Major international e-commerce challenges
One key challenge is fully meeting international customer expectations. Many expect a premium delivery service at an affordable price. That means:
- Fast, on-time delivery every time,
- Clearly stated fees, including applicable taxes shipping and duty fees,
- The flexibility to reschedule planned deliveries,
- Customer service related to damaged, misplaced, lost or stolen packages,
- Visibility on shipment status and
- A simple return process.
If a company can’t make good on these points, they risk losing the sale and face cart abandonment issues as well.
While dealing with customer expectations, companies also face major supply chain and logistical challenges.
Many, especially smaller brands that lack the administrative expertise or staff to handle the back end, often turn to marketplaces such as Amazon or eBay to deal with customs, exemptions, warehouse stock and shipping issues. However, the sales commissions of digital and physical middle men can amount to as much as 15% to 20% of the cost of product depending on what you are selling according to Applico.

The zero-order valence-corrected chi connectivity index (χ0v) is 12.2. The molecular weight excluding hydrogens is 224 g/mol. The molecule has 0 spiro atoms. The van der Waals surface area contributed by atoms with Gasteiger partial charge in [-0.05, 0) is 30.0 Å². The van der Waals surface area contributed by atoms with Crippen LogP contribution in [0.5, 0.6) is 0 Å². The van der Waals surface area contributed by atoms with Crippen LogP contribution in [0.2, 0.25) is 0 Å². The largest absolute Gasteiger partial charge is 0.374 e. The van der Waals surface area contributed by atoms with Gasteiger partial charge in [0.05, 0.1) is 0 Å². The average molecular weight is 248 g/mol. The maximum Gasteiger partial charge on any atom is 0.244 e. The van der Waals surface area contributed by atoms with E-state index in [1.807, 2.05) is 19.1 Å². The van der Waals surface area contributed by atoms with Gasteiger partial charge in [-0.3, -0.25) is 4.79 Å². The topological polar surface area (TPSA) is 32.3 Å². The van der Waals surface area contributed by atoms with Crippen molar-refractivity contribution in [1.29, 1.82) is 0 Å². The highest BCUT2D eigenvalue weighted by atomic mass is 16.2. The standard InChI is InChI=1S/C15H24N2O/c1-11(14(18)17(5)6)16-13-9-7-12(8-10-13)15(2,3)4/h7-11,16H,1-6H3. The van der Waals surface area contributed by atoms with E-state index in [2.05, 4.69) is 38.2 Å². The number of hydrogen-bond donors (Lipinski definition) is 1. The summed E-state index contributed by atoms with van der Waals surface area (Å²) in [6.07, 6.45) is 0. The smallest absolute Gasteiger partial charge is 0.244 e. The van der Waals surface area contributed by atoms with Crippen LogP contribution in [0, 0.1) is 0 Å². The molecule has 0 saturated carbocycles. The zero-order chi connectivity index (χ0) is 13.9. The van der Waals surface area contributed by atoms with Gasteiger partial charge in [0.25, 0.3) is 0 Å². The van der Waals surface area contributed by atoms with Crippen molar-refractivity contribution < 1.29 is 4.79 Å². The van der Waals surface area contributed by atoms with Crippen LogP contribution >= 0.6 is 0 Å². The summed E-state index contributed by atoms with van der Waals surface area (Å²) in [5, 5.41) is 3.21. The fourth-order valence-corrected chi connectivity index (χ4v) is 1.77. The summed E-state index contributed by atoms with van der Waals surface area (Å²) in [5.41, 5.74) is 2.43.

On top of monetary gains, brands that maintain a direct-to-consumer relationship can also retain control of shopper behavior, experience and forecasting, which can positively and exponentially impact their business.
Today, e-tailers that choose to go it on their own are faced with two options: expensive, high-quality delivery service such as DHL, UPS, FEDEX, or inexpensive services with long delivery times and often without tracking. Both solutions are largely DDU (Delivered Duty unpaid) and do not include destination customs clearance.
For brands to sell their product at an attractive price, guarantee an excellent user experience, and avoid missed sales, they need an end-to-end solid international solution.